Resources include environmental, natural, socio-cultural and economic resources as well as capital, knowledge, expertise, education, training and technology. The tourism system uses these resources to address the needs of all stakeholders, including indigenous people and local residents, tourists, tourism industry and tourism organizations. Understanding resources and travel patterns is critical to appreciating conflicts and pressure points, towards creating an appropriate legislation and regulation framework (Buhalis and Sinarta, 2019). Context and real-time Big Data sets, at a granular level, determine the success of the system (Buhalis and Foerste, 2015).
Elaborate, evidence-based, multidisciplinary research is crucial to assessing the real impacts of tourism dynamically. Planners and decision makers should develop policies to achieve four major strategic directions: maximizing co-created value for locals and tourists; sustaining resources and making human settlements inclusive, safe, resilient and sustainable; promoting sustained, inclusive and sustainable economic growth, full and productive employment and decent work for all; and maximizing the proﬁtability of tourism enterprises in the long term (Buhalis, 1999). Ultimately, we should help societies achieve equitable returns on resources utilized for tourism and ensure that value is co-created and distributed fairly and sustainably for all stakeholders.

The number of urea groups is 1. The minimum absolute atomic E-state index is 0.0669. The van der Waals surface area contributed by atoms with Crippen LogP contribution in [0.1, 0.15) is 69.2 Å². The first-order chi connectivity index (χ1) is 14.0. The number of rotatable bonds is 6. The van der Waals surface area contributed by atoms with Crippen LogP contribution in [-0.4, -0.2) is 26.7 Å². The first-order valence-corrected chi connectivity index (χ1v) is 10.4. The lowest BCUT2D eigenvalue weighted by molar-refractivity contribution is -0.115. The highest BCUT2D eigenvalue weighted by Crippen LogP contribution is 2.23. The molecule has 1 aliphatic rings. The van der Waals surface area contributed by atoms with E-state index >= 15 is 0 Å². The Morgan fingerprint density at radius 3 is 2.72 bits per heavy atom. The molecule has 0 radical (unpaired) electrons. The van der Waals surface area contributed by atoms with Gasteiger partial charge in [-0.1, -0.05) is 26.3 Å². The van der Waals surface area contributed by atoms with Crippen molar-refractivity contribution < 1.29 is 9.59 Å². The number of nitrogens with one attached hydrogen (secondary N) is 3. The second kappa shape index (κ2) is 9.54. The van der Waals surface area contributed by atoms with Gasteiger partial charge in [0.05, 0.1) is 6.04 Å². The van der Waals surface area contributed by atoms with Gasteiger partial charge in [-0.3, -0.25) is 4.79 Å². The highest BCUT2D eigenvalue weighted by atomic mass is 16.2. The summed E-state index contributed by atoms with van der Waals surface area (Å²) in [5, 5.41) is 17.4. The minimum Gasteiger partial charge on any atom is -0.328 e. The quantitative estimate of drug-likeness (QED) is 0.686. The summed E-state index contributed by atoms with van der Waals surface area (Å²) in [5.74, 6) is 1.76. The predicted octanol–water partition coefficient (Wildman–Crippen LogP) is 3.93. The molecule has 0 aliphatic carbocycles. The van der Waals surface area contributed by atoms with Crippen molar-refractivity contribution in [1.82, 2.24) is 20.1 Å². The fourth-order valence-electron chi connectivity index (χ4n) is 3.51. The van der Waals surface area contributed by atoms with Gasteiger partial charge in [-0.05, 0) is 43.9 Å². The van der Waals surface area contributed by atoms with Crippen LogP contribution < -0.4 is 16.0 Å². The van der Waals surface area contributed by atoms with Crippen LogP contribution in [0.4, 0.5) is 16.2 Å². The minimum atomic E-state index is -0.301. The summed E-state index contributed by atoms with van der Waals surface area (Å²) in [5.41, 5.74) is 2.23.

Drive for sustainability and equitable returns for resources utilized
The tourism system is operating at the top of the tourism pyramid. It needs to fully address the challenges and opportunities of market forces and exogenous variables. The system includes the needs, wants, interests, abilities and disabilities of various market segments and attract those it can satisfy best. Consumers increase demand for leisure, business, health, education and culture-related trips and travel experiences. They rely on transportation and intermediation entities in the transit region to connect them with the destination. Technology is critical to bridging the information and also providing the infostructure for connecting demand and supply. In the destination region, a range of tourism organizations, typically small and medium enterprises (SMEs) work with local, regional and national tourism boards and governments to coordinate their offering and generate an inviting and well-coordinated environment. Comprehensive planning and management strategies need to facilitate and regulate both outbound and inbound tourism, empowering travellers to co-create value sustainably. Inbound tourism involves developing a comprehensive offering of suitable product and services, based on destination resources and infrastructure. Extensive distribution channels should be supported by communication and promotion strategies. The industry should be legislated and regulated based on carrying capacity measurements and vulnerabilities.